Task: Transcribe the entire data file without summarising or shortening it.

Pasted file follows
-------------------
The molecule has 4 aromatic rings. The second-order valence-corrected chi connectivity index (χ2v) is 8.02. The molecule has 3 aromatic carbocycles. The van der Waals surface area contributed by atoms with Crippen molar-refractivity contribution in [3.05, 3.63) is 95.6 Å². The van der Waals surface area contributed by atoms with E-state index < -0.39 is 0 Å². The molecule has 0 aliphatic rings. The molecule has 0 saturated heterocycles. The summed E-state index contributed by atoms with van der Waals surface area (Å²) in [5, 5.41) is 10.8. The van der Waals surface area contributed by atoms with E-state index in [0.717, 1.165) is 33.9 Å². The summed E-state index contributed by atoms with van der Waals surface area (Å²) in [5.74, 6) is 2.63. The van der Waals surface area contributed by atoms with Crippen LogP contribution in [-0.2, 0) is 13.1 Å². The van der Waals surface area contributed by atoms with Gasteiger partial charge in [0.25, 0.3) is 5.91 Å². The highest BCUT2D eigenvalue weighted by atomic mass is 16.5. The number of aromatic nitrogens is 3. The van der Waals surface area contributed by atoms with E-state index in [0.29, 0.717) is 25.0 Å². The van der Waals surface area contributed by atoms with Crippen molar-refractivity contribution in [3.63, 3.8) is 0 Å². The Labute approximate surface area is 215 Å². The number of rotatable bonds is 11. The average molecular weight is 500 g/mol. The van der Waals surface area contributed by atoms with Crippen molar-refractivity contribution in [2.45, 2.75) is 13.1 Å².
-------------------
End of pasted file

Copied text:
The molecule has 4 aromatic rings. The second-order valence-corrected chi connectivity index (χ2v) is 8.02. The molecule has 3 aromatic carbocycles. The van der Waals surface area contributed by atoms with Crippen molar-refractivity contribution in [3.05, 3.63) is 95.6 Å². The van der Waals surface area contributed by atoms with E-state index < -0.39 is 0 Å². The molecule has 0 aliphatic rings. The molecule has 0 saturated heterocycles. The summed E-state index contributed by atoms with van der Waals surface area (Å²) in [5, 5.41) is 10.8. The van der Waals surface area contributed by atoms with E-state index in [0.717, 1.165) is 33.9 Å². The summed E-state index contributed by atoms with van der Waals surface area (Å²) in [5.74, 6) is 2.63. The van der Waals surface area contributed by atoms with Crippen LogP contribution in [-0.2, 0) is 13.1 Å². The van der Waals surface area contributed by atoms with Gasteiger partial charge in [0.25, 0.3) is 5.91 Å². The highest BCUT2D eigenvalue weighted by atomic mass is 16.5. The number of aromatic nitrogens is 3. The van der Waals surface area contributed by atoms with E-state index in [0.29, 0.717) is 25.0 Å². The van der Waals surface area contributed by atoms with Crippen molar-refractivity contribution in [3.63, 3.8) is 0 Å². The Labute approximate surface area is 215 Å². The number of rotatable bonds is 11. The average molecular weight is 500 g/mol. The van der Waals surface area contributed by atoms with Crippen molar-refractivity contribution in [2.45, 2.75) is 13.1 Å².